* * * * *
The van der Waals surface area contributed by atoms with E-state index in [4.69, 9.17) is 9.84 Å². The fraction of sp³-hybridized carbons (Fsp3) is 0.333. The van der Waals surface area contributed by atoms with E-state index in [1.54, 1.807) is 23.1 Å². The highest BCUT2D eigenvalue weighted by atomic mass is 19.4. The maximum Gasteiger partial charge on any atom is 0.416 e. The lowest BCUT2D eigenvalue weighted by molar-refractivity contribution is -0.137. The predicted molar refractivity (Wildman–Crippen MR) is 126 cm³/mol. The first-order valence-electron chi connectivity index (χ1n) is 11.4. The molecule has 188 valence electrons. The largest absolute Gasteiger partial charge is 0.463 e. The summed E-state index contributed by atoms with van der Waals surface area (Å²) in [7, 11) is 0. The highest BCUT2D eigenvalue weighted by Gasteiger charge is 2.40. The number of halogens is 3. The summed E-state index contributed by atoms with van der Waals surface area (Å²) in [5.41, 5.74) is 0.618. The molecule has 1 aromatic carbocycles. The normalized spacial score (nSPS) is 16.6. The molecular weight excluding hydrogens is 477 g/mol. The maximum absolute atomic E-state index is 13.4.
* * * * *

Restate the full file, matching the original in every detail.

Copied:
The van der Waals surface area contributed by atoms with E-state index in [4.69, 9.17) is 9.84 Å². The fraction of sp³-hybridized carbons (Fsp3) is 0.333. The van der Waals surface area contributed by atoms with E-state index in [1.54, 1.807) is 23.1 Å². The highest BCUT2D eigenvalue weighted by atomic mass is 19.4. The maximum Gasteiger partial charge on any atom is 0.416 e. The lowest BCUT2D eigenvalue weighted by molar-refractivity contribution is -0.137. The predicted molar refractivity (Wildman–Crippen MR) is 126 cm³/mol. The first-order valence-electron chi connectivity index (χ1n) is 11.4. The molecule has 188 valence electrons. The largest absolute Gasteiger partial charge is 0.463 e. The summed E-state index contributed by atoms with van der Waals surface area (Å²) in [7, 11) is 0. The highest BCUT2D eigenvalue weighted by Gasteiger charge is 2.40. The number of halogens is 3. The summed E-state index contributed by atoms with van der Waals surface area (Å²) in [5.41, 5.74) is 0.618. The molecule has 1 aromatic carbocycles. The normalized spacial score (nSPS) is 16.6. The molecular weight excluding hydrogens is 477 g/mol. The maximum absolute atomic E-state index is 13.4.